During most of his time on the series, Burr never owned a television set. As of February 1959, he had made close to one hundred episodes, yet he had watched only three of them. (Out of the ninety movies he had made by that time, he had watched only four.) Watching himself perform disagreed with him. "I'm a fine guy to be an actor," he said once. "Can't stand to have my picture taken."
He probably couldn't have found the time to watch his own acting even if he'd wanted to. Although he owned a beautiful Malibu home when the series was in production, he rarely got to enjoy it. He spent so much time on the studio lot, he often wound up sleeping there. When he did get to Malibu, he spent his off-hours raising flowers (orchids mostly) and a menagerie of animals, including forty ducks, geese, and chickens, a St. Bernard, and a burro named Zsa Zsa. Burr's home was also filled with a huge collection of art, and he was part-owner for a time of a prestigious Beverly Hills art gallery.
So, Burr was rich, generous, obviously brave, and a lover of animals and the arts. Yet he was living alone. The question was, now that he was successful, where were all the women? He once dated Natalie Wood in the late fifties. ("I was very attracted to her," he said. "I think she was to me.") But nothing came of it. He said he was just too busy. He told TV Guide in the middle of the Mason show's run: "Certainly I'd like to be married again. [But] I can't think of starting a marriage now, not with my schedule. It wouldn't be fair to any woman. Certainly his three previous sad attempts at marriage had had a great effect on him. But he would continue to blame his obligation to the Mason show for his lack of family life. Even as late as 1986, he told an interviewer that he regretted his long hours on the Mason series because he felt the time should have been spent getting married and raising a family. At last report, Burr was living on a farm in northern California with his long-time friend, companion, and business partner Robert Benevides.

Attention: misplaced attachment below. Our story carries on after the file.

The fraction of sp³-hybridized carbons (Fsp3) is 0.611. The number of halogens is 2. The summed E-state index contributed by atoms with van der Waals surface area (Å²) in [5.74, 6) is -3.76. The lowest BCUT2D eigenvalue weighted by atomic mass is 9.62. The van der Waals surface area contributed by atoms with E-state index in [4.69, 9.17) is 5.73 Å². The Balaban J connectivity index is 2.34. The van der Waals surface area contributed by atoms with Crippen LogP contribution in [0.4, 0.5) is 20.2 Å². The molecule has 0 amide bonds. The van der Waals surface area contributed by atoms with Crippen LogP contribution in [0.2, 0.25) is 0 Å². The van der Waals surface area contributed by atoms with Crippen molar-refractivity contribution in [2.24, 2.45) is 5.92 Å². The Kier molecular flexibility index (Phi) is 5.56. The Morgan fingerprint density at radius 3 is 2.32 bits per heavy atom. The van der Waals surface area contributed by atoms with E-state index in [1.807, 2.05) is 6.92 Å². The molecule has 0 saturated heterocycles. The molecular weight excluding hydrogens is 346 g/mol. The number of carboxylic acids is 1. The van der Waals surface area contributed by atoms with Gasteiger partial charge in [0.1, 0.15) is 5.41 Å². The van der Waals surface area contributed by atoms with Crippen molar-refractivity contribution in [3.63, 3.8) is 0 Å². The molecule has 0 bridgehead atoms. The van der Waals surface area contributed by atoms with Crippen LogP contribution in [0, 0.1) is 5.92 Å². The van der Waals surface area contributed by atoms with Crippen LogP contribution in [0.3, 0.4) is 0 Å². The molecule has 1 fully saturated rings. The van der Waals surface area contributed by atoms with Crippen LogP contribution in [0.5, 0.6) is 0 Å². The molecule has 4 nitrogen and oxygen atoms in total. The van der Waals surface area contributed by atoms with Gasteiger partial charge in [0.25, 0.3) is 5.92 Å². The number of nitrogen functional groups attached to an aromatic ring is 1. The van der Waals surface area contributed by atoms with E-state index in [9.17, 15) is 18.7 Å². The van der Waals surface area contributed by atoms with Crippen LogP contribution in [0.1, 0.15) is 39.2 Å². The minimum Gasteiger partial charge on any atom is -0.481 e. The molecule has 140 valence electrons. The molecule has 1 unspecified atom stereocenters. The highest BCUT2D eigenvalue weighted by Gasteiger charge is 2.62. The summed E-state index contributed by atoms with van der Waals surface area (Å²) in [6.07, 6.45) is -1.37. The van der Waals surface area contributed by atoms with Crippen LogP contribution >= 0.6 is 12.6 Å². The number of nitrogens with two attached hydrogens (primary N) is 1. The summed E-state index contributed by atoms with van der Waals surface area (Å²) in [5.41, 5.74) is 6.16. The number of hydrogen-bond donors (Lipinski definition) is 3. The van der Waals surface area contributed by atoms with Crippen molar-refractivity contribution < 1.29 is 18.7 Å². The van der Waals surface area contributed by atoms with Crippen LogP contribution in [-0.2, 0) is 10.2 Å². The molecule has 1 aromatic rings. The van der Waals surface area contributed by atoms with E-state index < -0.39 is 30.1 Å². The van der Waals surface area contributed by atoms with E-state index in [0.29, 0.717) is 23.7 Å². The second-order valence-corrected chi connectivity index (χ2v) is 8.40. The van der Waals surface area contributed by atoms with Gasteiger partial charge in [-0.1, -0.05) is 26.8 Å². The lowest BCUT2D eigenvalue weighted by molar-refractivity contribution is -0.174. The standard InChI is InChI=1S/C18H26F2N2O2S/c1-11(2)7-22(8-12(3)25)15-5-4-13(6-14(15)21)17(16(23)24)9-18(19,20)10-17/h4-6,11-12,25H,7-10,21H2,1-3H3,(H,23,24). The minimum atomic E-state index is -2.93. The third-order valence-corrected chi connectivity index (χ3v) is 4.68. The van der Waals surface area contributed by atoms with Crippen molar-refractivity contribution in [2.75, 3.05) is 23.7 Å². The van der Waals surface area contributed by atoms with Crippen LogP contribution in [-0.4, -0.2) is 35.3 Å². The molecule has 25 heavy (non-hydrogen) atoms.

|The Perry Mason TV Show Book Copyright © 1987 by Brian Kelleher and Diana Merrill. All rights reserved. Presented here by permission of the copyright holder. Commercial use prohibited. Web page Copyright © 1998 D. M. Brockman. Last edited 04 Nov 2004.|